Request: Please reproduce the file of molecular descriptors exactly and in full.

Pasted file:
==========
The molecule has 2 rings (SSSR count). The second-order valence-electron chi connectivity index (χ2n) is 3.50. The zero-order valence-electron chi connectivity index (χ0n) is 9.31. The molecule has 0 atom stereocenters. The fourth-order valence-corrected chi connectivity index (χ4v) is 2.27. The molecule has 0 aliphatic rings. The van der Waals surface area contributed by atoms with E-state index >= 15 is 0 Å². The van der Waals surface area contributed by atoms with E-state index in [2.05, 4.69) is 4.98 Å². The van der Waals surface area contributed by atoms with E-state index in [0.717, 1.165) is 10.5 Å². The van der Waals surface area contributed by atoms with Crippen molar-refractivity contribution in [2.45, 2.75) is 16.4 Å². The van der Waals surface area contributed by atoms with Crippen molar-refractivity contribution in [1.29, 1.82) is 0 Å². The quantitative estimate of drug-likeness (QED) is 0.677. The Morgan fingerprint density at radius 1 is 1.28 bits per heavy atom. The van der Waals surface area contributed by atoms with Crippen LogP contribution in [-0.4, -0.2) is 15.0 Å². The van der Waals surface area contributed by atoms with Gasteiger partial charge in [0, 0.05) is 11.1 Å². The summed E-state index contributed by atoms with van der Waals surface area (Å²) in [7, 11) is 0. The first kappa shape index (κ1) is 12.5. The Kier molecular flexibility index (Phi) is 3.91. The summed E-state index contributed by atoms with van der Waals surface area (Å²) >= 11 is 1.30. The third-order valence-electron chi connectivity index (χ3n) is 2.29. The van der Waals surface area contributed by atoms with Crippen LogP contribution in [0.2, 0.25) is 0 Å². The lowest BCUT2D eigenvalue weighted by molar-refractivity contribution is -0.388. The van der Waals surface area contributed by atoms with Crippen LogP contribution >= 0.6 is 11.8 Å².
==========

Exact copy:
The molecule has 2 rings (SSSR count). The second-order valence-electron chi connectivity index (χ2n) is 3.50. The zero-order valence-electron chi connectivity index (χ0n) is 9.31. The molecule has 0 atom stereocenters. The fourth-order valence-corrected chi connectivity index (χ4v) is 2.27. The molecule has 0 aliphatic rings. The van der Waals surface area contributed by atoms with E-state index >= 15 is 0 Å². The van der Waals surface area contributed by atoms with E-state index in [2.05, 4.69) is 4.98 Å². The van der Waals surface area contributed by atoms with E-state index in [0.717, 1.165) is 10.5 Å². The van der Waals surface area contributed by atoms with Crippen molar-refractivity contribution in [2.45, 2.75) is 16.4 Å². The van der Waals surface area contributed by atoms with Crippen molar-refractivity contribution in [1.29, 1.82) is 0 Å². The quantitative estimate of drug-likeness (QED) is 0.677. The Morgan fingerprint density at radius 1 is 1.28 bits per heavy atom. The van der Waals surface area contributed by atoms with Crippen LogP contribution in [-0.4, -0.2) is 15.0 Å². The van der Waals surface area contributed by atoms with Gasteiger partial charge in [0, 0.05) is 11.1 Å². The summed E-state index contributed by atoms with van der Waals surface area (Å²) in [7, 11) is 0. The first kappa shape index (κ1) is 12.5. The Kier molecular flexibility index (Phi) is 3.91. The summed E-state index contributed by atoms with van der Waals surface area (Å²) >= 11 is 1.30. The third-order valence-electron chi connectivity index (χ3n) is 2.29. The van der Waals surface area contributed by atoms with Crippen LogP contribution in [0.2, 0.25) is 0 Å². The lowest BCUT2D eigenvalue weighted by molar-refractivity contribution is -0.388. The van der Waals surface area contributed by atoms with Crippen LogP contribution >= 0.6 is 11.8 Å².